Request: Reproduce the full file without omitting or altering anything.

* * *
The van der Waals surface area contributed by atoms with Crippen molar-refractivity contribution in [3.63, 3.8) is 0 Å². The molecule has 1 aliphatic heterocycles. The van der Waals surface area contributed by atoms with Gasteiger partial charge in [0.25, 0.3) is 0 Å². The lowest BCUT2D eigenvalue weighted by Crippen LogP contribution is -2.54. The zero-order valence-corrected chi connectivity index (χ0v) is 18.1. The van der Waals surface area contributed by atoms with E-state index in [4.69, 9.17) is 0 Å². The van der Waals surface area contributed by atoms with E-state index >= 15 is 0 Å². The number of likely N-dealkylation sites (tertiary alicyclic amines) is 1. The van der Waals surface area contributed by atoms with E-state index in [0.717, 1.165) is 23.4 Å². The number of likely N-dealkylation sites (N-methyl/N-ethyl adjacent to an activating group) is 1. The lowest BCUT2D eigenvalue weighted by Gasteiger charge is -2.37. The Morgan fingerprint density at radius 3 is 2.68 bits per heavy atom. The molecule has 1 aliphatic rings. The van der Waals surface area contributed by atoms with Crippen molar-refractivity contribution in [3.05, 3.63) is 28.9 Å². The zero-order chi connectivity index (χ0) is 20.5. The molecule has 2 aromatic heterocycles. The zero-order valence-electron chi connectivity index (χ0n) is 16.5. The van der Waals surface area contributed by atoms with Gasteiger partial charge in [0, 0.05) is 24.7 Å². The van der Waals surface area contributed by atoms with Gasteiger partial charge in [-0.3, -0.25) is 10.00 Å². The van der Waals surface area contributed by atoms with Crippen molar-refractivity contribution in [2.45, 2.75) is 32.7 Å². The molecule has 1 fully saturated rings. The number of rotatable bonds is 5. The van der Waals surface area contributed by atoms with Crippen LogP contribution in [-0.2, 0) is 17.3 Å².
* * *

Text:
The van der Waals surface area contributed by atoms with Crippen molar-refractivity contribution in [3.63, 3.8) is 0 Å². The molecule has 1 aliphatic heterocycles. The van der Waals surface area contributed by atoms with Gasteiger partial charge in [0.25, 0.3) is 0 Å². The lowest BCUT2D eigenvalue weighted by Crippen LogP contribution is -2.54. The zero-order valence-corrected chi connectivity index (χ0v) is 18.1. The van der Waals surface area contributed by atoms with E-state index in [4.69, 9.17) is 0 Å². The van der Waals surface area contributed by atoms with E-state index >= 15 is 0 Å². The number of likely N-dealkylation sites (tertiary alicyclic amines) is 1. The van der Waals surface area contributed by atoms with E-state index in [0.717, 1.165) is 23.4 Å². The number of likely N-dealkylation sites (N-methyl/N-ethyl adjacent to an activating group) is 1. The lowest BCUT2D eigenvalue weighted by Gasteiger charge is -2.37. The Morgan fingerprint density at radius 3 is 2.68 bits per heavy atom. The molecule has 1 aliphatic rings. The van der Waals surface area contributed by atoms with Crippen molar-refractivity contribution in [3.05, 3.63) is 28.9 Å². The zero-order chi connectivity index (χ0) is 20.5. The molecule has 2 aromatic heterocycles. The zero-order valence-electron chi connectivity index (χ0n) is 16.5. The van der Waals surface area contributed by atoms with Gasteiger partial charge in [0, 0.05) is 24.7 Å². The van der Waals surface area contributed by atoms with Gasteiger partial charge in [-0.3, -0.25) is 10.00 Å². The van der Waals surface area contributed by atoms with Crippen molar-refractivity contribution in [2.45, 2.75) is 32.7 Å². The molecule has 1 fully saturated rings. The number of rotatable bonds is 5. The van der Waals surface area contributed by atoms with Crippen LogP contribution in [-0.2, 0) is 17.3 Å².